A Hero/Heroine’s Journey: A Road Map to Trauma Healing by Rev. Federico G. Carmona (STH’02,’08) Published on Counseling Today

This article was originally published by American Counseling Association in the July 2021 issue of its flagship publication Counseling Today. It is also published online by the same institution on July 8, 2021 and can be found here

Federico Carmona is a certified clinical trauma professional working as a trauma therapist at Peace Over Violence in Los Angeles. Federico works with survivors of domestic and sexual violence and child abuse who are experiencing the devastating effects of posttraumatic stress disorder, complex trauma, trauma bonding and related psychological afflictions. Contact Federico at fcarmona@mac.com.

A hero/heroine’s journey: A road map to trauma healing

By Federico Carmona

“Counselors can encourage clients on a journey to transform their pain and fear into a guiding wisdom that leads them toward self-awareness and emotional growth.”


We tend to perceive and pursue healing, happiness, meaning and self-fulfillment as a linear and clear destination. However, these quests are meant to be experienced as a journey and not as one’s end goal. In the progression of the journey, one can experience healing and continue to pursue it. That is because there will always be something to heal in our physical, emotional and spiritual selves. Life never stops giving us challenges that provide us with valuable experiences.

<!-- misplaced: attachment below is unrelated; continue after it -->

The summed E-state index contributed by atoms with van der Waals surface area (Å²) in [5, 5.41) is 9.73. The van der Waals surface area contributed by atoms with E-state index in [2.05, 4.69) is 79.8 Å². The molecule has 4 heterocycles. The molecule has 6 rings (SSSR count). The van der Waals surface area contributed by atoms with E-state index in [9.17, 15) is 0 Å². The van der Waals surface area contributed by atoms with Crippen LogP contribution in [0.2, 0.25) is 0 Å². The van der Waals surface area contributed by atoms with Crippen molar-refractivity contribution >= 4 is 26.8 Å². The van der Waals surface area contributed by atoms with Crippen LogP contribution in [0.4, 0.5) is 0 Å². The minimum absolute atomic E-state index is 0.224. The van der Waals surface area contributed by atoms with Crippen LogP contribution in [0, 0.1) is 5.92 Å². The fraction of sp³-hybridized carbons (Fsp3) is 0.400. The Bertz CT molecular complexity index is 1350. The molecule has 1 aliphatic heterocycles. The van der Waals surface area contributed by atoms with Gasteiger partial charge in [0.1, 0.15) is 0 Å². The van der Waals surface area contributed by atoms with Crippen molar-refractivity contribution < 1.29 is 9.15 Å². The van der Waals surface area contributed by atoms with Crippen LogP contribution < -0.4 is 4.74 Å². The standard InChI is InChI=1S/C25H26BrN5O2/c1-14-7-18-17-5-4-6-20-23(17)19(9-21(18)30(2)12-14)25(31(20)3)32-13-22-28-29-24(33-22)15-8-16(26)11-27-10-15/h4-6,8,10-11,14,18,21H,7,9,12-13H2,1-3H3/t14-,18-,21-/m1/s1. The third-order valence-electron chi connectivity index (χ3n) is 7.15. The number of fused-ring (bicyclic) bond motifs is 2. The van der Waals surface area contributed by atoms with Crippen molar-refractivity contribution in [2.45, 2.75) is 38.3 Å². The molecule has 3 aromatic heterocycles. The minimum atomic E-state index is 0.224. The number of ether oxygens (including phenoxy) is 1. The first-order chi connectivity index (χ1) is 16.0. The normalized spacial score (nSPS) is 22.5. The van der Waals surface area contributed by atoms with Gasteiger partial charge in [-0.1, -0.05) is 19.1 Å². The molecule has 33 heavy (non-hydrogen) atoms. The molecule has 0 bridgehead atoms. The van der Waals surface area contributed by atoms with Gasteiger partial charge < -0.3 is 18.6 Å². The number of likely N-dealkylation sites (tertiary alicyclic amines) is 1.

Overcoming psychological trauma, while growing emotionally, intellectually and spiritually, is a journey that can be viewed as both challenging and rewarding. I would go so far to say that healing from trauma is a sacred journey. It requires venturing into the deep self to plant the seeds of healing, ultimately bringing forth a better version of one’s self. However, this journey requires a hero. The person affected by trauma is the one who embarks on this journey, and there is no vicarious substitution for the journey.

“Many people would prefer to decline the invitation or call to healing because there is something comparatively cozy about that state of trauma.”

The proposed road map to trauma healing works well in 12-week psychoeducational groups of 90-minute sessions. The idea is to empower qualified participants with a concrete structure and strategies to do the work on their own. Each session is designed to introduce group members to new coping skills and life strategies to help them:

  • Establish a sense of safety
  • Achieve emotional regulation
  • Integrate traumatic experiences
  • Move beyond trauma

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